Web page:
A couple years ago when I first bought a SIRT pistol, I thought the main beneficiary would be my students. After all, I’m an instructor! I know it all, and I’m the best. But, when I got the thing in my hands, it was a bit of a humbling experience. Putting the shot in the X-ring consistently and out-shooting the rest of the instructors in the last instructor class I had taken had inflated my ego, but the laser doesn’t lie.

 

Every little twitch and every little jerk gets amplified when you’re shooting a laser across the room, so you get an opportunity to dial in your shooting if you’re honest with yourself. Then, add laser-spotting software like LASR-X, and you get a lot of accountability after every shot.

But, one thing I figured out pretty quickly was that I could put rounds on target a lot faster if I didn’t form a sight picture first. In law enforcement, I did this only at ranges of under a yard, but I knew that the cowboy action folks would quick draw and shoot from retention at much greater distances, sometimes 10+ yards if they wanted to impress people. But, developing that skill and dialing it in with live rounds sounds like an expensive skill to develop.

But, with the LASR-X software and the SIRT pistol that fit in my normal M&P holster, practicing point shooting at any distance was suddenly free. So, I started practicing and improving.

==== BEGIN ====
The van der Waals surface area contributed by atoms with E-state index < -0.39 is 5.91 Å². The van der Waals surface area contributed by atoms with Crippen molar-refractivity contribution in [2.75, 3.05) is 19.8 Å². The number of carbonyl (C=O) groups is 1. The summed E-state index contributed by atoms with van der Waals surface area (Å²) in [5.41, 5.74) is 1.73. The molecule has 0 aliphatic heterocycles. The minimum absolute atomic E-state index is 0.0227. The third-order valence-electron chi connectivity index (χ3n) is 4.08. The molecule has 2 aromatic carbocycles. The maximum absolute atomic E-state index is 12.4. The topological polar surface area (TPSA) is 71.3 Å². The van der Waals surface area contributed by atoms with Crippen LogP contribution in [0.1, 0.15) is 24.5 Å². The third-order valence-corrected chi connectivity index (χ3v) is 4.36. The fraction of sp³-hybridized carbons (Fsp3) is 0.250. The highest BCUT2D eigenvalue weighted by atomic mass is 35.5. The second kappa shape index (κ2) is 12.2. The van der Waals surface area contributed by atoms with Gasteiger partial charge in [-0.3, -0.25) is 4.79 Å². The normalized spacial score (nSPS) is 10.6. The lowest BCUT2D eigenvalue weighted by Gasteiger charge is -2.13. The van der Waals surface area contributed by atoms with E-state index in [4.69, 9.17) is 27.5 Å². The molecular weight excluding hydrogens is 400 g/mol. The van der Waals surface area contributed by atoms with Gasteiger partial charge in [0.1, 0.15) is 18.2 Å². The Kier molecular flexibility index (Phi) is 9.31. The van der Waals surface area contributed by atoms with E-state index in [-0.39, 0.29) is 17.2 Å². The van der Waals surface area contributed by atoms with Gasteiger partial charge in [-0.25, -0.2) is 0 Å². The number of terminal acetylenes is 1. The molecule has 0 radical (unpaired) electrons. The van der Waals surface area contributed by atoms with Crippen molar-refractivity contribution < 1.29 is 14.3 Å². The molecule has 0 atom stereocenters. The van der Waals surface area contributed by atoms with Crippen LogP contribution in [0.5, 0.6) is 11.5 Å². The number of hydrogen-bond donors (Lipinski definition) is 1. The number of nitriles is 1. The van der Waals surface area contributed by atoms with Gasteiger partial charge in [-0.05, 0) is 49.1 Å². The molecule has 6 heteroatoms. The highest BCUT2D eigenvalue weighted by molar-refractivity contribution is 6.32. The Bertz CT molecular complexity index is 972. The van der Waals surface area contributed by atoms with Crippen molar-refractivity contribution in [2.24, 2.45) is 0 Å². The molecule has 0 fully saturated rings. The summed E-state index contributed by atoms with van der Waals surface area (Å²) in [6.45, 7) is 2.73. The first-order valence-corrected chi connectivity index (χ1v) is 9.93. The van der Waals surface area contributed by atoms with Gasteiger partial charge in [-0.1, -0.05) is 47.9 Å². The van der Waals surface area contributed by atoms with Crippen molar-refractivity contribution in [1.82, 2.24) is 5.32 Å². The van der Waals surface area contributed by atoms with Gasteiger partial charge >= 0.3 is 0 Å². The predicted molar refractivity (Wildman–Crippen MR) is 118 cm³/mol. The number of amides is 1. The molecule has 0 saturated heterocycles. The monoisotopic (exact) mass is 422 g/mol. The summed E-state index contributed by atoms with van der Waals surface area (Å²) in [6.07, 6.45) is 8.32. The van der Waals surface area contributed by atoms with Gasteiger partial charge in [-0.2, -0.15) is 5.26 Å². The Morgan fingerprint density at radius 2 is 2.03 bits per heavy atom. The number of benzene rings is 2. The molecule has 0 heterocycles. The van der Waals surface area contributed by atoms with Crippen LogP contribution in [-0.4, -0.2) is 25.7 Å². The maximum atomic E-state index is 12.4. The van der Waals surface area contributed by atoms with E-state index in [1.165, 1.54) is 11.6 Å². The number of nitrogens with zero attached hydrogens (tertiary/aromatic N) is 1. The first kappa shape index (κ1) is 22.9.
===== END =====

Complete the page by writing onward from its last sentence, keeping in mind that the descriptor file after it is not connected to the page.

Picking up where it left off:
I started without any software, simply picking a spot across the room and seeing whether the laser landed on it after raising the SIRT pistol and firing the laser. With just a few shots, I started getting the dot on even small targets like a doorknob or a light switch pretty consistently. Then, I went back to the software to get a shot timer and designate targets. This allowed me to cut my time to first shot on target down considerably.

But, the time needed to set up targets indoors (or pick silly things like a box and a milk jug), aim the camera, designate the target in the software and get started was a little bit of a pain. So, I didn’t use it as often as I would have liked. But, the AceXR system and my Oculus Quest 2 improved the setup time considerably.

Like the SIRT, it has a realistic trigger and weight in the hand, but the range in AceXR is always ready to go and the targets set themselves back up. This not only means easy range time that’s roughly like shooting a .22 pistol, but it’s also a great place to improve times on a variety of free ranges and common timed drills by incorporating point shooting.

The only thing I’m lacking now is a holster for the AceXR handset rig. So, I’m probably going to get with a local custom holster maker to get some made so I can practice from the hip.

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